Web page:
Example: Hadamard codes[edit]

Main article: Hadamard code

Hadamard code is a linear code and is capable of correcting many errors. Hadamard code could be constructed column by column : the column is the bits of the binary representation of integer , as shown in the following example. Hadamard code has minimum distance and therefore can correct errors.

Example : The linear block code with the following generator matrix is a Hadamard code: .

Hadamard code is a special case of Reed-Muller code. If we take the first column (the all-zero column) out from , we get simplex code, which is the dual code of Hamming code.

Nearest neighbor algorithm[edit]

The parameter d is closely related to the error correcting ability of the code. The following construction/algorithm illustrates this (called the nearest neighbor decoding algorithm):

Input: A "received vector" v in .

Output: A codeword w in C closest to v.

  • Enumerate the elements of the ball of (Hamming) radius t around the received word v, denoted Bt(v).
    • For each w in Bt(v), check if w in C. If so, return w as the solution!
  • Fail when enumeration is complete and no solution has been found.

Note: "fail" is not returned unless t > (d − 1)/2. We say that a linear C is t-error correcting if there is at most one codeword in Bt(v), for each v in .

Popular notation[edit]

Codes in general are often denoted by the letter C, and a code of length n and of rank k (i.e., having k code words in its basis and k rows in its generating matrix) is generally referred to as an (nk) code. Linear block codes are frequently denoted as [nkd] codes, where d refers to the code's minimum Hamming distance between any two code words.

(The [nkd] notation should not be confused with the (nMd) notation used to denote a non-linear code of length n, size M (i.e., having M code words), and minimum Hamming distance d.)

Singleton bound[edit]

Lemma (Singleton bound): Every linear [n,k,d] code C satisfies .

A code C whose parameters satisfy k+d=n+1 is called maximum distance separable or MDS. Such codes, when they exist, are in some sense best possible.

If C1 and C2 are two codes of length n and if there is a permutation p in the symmetric group Sn for which (c1,...,cn) in C1 if and only if (cp(1),...,cp(n)) in C2, then we say C1 and C2 are permutation equivalent. In more generality, if there is an monomial matrix which sends C1 isomorphically to C2 then we say C1 and C2 are equivalent.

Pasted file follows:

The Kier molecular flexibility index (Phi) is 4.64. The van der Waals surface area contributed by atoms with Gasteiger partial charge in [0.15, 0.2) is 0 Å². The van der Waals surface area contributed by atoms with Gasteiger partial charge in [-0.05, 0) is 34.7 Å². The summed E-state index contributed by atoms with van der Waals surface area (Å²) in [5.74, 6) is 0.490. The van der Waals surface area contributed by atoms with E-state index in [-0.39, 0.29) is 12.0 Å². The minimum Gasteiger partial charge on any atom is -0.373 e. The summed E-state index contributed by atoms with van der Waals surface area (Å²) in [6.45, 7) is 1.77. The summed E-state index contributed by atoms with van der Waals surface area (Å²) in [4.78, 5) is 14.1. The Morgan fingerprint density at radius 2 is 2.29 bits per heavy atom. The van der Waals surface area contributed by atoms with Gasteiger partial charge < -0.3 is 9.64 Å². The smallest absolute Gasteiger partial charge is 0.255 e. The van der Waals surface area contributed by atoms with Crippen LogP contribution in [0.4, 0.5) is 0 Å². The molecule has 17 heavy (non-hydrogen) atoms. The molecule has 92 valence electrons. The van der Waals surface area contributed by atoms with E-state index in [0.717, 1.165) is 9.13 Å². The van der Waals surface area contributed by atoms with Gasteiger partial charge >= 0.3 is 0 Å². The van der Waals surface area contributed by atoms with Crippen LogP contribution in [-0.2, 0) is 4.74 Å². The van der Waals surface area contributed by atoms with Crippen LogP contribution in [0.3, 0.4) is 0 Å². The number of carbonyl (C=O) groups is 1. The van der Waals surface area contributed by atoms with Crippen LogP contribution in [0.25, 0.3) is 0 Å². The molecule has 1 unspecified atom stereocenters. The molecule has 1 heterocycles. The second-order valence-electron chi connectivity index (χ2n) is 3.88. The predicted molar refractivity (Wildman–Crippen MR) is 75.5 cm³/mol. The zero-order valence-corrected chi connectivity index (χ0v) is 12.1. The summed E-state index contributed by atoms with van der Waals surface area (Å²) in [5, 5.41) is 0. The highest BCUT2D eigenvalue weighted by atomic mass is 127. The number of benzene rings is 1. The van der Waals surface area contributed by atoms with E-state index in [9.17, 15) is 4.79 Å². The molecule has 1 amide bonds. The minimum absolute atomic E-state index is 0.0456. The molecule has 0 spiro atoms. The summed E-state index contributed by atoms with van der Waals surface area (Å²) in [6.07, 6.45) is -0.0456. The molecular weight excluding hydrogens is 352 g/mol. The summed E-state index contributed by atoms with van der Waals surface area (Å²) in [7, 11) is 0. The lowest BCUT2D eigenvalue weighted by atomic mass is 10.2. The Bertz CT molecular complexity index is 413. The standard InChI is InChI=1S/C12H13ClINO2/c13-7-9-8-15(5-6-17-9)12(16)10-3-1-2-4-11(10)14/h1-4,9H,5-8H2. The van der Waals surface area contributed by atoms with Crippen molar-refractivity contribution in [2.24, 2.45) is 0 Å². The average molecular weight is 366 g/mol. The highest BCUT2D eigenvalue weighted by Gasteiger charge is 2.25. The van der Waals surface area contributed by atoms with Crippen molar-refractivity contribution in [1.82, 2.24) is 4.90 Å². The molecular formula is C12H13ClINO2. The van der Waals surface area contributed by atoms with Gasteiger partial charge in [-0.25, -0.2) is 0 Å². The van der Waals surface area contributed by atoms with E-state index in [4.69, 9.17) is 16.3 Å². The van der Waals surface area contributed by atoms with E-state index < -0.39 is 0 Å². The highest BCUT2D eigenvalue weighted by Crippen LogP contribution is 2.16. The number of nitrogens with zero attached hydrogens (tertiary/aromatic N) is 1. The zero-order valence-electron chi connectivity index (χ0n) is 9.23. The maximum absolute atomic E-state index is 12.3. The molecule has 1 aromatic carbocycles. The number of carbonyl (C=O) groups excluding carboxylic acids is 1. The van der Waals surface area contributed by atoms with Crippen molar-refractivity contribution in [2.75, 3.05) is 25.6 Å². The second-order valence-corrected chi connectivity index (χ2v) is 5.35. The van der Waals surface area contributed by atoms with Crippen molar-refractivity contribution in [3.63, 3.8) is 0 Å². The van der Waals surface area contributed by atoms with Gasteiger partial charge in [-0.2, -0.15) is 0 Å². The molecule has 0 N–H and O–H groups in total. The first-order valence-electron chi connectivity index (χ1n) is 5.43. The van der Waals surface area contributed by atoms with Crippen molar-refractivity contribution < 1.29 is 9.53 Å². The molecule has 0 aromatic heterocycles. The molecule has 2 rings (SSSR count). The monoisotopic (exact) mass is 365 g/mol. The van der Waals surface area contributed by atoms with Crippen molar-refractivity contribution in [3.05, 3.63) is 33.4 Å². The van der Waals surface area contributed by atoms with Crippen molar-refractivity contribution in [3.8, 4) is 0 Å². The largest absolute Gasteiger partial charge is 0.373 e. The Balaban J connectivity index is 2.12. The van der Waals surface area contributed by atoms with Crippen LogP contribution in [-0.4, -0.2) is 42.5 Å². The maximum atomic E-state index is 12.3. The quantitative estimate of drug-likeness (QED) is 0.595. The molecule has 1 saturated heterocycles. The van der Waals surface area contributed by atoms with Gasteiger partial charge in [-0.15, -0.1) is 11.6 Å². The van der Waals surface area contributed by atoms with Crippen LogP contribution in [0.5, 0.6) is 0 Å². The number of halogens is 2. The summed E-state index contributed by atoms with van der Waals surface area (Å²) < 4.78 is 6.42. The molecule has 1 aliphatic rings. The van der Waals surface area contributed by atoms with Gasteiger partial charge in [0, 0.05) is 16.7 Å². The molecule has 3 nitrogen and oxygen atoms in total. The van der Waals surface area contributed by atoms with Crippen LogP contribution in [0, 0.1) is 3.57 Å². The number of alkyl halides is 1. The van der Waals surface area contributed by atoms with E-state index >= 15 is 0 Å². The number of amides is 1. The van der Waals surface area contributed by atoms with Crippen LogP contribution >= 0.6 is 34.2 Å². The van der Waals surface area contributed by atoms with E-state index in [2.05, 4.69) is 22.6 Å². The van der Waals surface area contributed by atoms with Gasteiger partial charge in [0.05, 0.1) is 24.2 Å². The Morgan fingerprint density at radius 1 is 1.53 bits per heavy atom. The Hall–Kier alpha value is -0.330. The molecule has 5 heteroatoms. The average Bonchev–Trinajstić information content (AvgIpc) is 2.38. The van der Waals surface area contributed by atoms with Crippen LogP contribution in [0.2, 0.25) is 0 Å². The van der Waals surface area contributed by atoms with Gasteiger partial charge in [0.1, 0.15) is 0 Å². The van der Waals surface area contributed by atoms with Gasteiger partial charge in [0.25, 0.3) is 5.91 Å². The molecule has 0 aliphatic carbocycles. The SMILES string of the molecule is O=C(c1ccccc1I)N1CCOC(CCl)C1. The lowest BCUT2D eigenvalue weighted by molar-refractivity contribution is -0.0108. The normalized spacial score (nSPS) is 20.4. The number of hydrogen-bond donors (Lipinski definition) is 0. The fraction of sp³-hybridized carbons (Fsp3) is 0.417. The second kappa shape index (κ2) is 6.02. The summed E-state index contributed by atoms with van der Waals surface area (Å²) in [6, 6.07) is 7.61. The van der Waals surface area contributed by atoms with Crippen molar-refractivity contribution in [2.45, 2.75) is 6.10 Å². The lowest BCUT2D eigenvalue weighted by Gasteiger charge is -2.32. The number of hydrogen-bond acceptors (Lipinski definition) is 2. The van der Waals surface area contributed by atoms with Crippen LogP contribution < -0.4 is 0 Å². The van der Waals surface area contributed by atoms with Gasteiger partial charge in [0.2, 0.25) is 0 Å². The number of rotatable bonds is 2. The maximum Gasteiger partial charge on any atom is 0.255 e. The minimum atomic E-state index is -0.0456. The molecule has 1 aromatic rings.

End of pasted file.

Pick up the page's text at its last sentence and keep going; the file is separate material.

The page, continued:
Lemma: Any linear code is permutation equivalent to a code which is in standard form.


Some examples of linear codes include:


Hamming spaces over non-field alphabets have also been considered, especially over finite rings (most notably over Z4) giving rise to modules instead of vector spaces and ring-linear codes (identified with submodules) instead of linear codes. The typical metric used in this case the Lee distance. There exist a Gray isometry between (i.e. GF(22m)) with the Hamming distance and (also denoted as GR(4,m)) with the Lee distance; its main attraction is that it establishes a correspondence between some "good" codes that are not linear over as images of ring-linear codes from .[4][5][6]

More recently,[when?] some authors have referred to such codes over rings simply as linear codes as well.[7]

See also[edit]


  1. ^ William E. Ryan and Shu Lin (2009). Channel Codes: Classical and Modern. Cambridge University Press. p. 4. ISBN 978-0-521-84868-8. 
  2. ^ MacKay, David, J.C. (2003). Information Theory, Inference, and Learning Algorithms (PDF). Cambridge University Press. p. 9. ISBN 9780521642989. In a linear block code, the extra bits are linear functions of the original bits; these extra bits are called parity-check bits 
  3. ^ Thomas M. Cover and Joy A. Thomas (1991). Elements of Information Theory. John Wiley & Sons, Inc. pp. 210–211. ISBN 0-471-06259-6. 
  4. ^ Marcus Greferath (2009). "An Introduction to Ring-Linear Coding Theory". In Massimiliano Sala, Teo Mora, Ludovic Perret, Shojiro Sakata, Carlo Traverso. Gröbner Bases, Coding, and Cryptography. Springer Science & Business Media. ISBN 978-3-540-93806-4. 
  5. ^
  6. ^ J.H. van Lint (1999). Introduction to Coding Theory (3rd ed.). Springer. Chapter 8: Codes over ℤ4. ISBN 978-3-540-64133-9. 
  7. ^ S.T. Dougherty, J.-L. Kim, P. Sole (2015). "Open Problems in Coding Theory". In Steven Dougherty, Alberto Facchini, Andre Gerard Leroy, Edmund Puczylowski, Patrick Sole. Noncommutative Rings and Their Applications. American Mathematical Soc. p. 80. ISBN 978-1-4704-1032-2. 
  • J. F. Humphreys; M. Y. Prest (2004). Numbers, Groups and Codes (2nd ed.). Cambridge University Press. ISBN 978-0-511-19420-7.  Chapter 5 contains a more gentle introduction (than this article) to the subject of linear codes.